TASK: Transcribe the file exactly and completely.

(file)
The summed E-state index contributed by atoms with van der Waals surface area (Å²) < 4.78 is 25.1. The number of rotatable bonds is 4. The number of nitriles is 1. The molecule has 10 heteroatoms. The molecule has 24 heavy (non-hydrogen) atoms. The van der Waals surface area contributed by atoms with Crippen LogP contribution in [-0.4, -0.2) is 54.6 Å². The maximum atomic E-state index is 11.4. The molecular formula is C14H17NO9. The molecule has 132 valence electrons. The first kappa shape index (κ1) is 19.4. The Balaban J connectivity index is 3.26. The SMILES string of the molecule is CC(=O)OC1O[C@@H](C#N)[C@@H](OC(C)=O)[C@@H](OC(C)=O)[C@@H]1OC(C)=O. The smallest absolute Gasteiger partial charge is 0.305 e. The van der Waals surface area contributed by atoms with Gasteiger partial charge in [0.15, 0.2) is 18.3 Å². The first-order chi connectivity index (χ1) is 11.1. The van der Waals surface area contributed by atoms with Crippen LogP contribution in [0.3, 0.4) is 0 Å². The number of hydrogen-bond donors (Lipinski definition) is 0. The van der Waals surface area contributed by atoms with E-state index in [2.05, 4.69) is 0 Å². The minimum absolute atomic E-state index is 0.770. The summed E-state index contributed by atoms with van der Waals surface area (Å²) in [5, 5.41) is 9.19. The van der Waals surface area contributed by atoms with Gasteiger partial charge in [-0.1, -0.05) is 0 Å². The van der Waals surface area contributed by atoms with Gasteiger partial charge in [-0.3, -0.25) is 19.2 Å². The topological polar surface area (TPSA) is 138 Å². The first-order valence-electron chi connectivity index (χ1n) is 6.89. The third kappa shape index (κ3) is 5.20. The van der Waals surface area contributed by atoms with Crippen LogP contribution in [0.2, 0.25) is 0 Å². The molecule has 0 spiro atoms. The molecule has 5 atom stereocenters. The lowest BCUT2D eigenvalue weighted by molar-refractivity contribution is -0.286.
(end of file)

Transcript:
The summed E-state index contributed by atoms with van der Waals surface area (Å²) < 4.78 is 25.1. The number of rotatable bonds is 4. The number of nitriles is 1. The molecule has 10 heteroatoms. The molecule has 24 heavy (non-hydrogen) atoms. The van der Waals surface area contributed by atoms with Crippen LogP contribution in [-0.4, -0.2) is 54.6 Å². The maximum atomic E-state index is 11.4. The molecular formula is C14H17NO9. The molecule has 132 valence electrons. The first kappa shape index (κ1) is 19.4. The Balaban J connectivity index is 3.26. The SMILES string of the molecule is CC(=O)OC1O[C@@H](C#N)[C@@H](OC(C)=O)[C@@H](OC(C)=O)[C@@H]1OC(C)=O. The smallest absolute Gasteiger partial charge is 0.305 e. The van der Waals surface area contributed by atoms with Gasteiger partial charge in [0.15, 0.2) is 18.3 Å². The first-order chi connectivity index (χ1) is 11.1. The van der Waals surface area contributed by atoms with Crippen LogP contribution in [0.3, 0.4) is 0 Å². The number of hydrogen-bond donors (Lipinski definition) is 0. The van der Waals surface area contributed by atoms with E-state index in [2.05, 4.69) is 0 Å². The minimum absolute atomic E-state index is 0.770. The summed E-state index contributed by atoms with van der Waals surface area (Å²) in [5, 5.41) is 9.19. The van der Waals surface area contributed by atoms with Gasteiger partial charge in [-0.1, -0.05) is 0 Å². The van der Waals surface area contributed by atoms with Gasteiger partial charge in [-0.3, -0.25) is 19.2 Å². The topological polar surface area (TPSA) is 138 Å². The first-order valence-electron chi connectivity index (χ1n) is 6.89. The third kappa shape index (κ3) is 5.20. The van der Waals surface area contributed by atoms with Crippen LogP contribution in [0.2, 0.25) is 0 Å². The molecule has 0 spiro atoms. The molecule has 5 atom stereocenters. The lowest BCUT2D eigenvalue weighted by molar-refractivity contribution is -0.286.